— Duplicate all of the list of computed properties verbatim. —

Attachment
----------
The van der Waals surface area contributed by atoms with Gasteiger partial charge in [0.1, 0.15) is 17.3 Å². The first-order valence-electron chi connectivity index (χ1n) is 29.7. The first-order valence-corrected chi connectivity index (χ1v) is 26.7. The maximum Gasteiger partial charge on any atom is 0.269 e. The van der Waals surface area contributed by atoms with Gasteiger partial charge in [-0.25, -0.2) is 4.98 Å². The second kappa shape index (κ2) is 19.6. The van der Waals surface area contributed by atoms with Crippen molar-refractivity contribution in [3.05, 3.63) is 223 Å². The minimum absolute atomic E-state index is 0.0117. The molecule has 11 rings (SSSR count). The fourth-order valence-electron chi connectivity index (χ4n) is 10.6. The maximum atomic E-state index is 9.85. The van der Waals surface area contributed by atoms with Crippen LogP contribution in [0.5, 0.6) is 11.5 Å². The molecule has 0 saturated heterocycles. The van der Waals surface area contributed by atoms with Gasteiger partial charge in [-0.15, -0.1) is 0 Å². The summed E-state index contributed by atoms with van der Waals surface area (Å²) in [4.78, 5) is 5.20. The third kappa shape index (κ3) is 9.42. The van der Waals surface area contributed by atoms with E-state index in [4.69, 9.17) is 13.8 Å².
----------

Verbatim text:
The van der Waals surface area contributed by atoms with Gasteiger partial charge in [0.1, 0.15) is 17.3 Å². The first-order valence-electron chi connectivity index (χ1n) is 29.7. The first-order valence-corrected chi connectivity index (χ1v) is 26.7. The maximum Gasteiger partial charge on any atom is 0.269 e. The van der Waals surface area contributed by atoms with Gasteiger partial charge in [-0.25, -0.2) is 4.98 Å². The second kappa shape index (κ2) is 19.6. The van der Waals surface area contributed by atoms with Crippen molar-refractivity contribution in [3.05, 3.63) is 223 Å². The minimum absolute atomic E-state index is 0.0117. The molecule has 11 rings (SSSR count). The fourth-order valence-electron chi connectivity index (χ4n) is 10.6. The maximum atomic E-state index is 9.85. The van der Waals surface area contributed by atoms with Crippen LogP contribution in [0.5, 0.6) is 11.5 Å². The molecule has 0 saturated heterocycles. The van der Waals surface area contributed by atoms with Gasteiger partial charge in [-0.15, -0.1) is 0 Å². The summed E-state index contributed by atoms with van der Waals surface area (Å²) in [4.78, 5) is 5.20. The third kappa shape index (κ3) is 9.42. The van der Waals surface area contributed by atoms with E-state index in [4.69, 9.17) is 13.8 Å².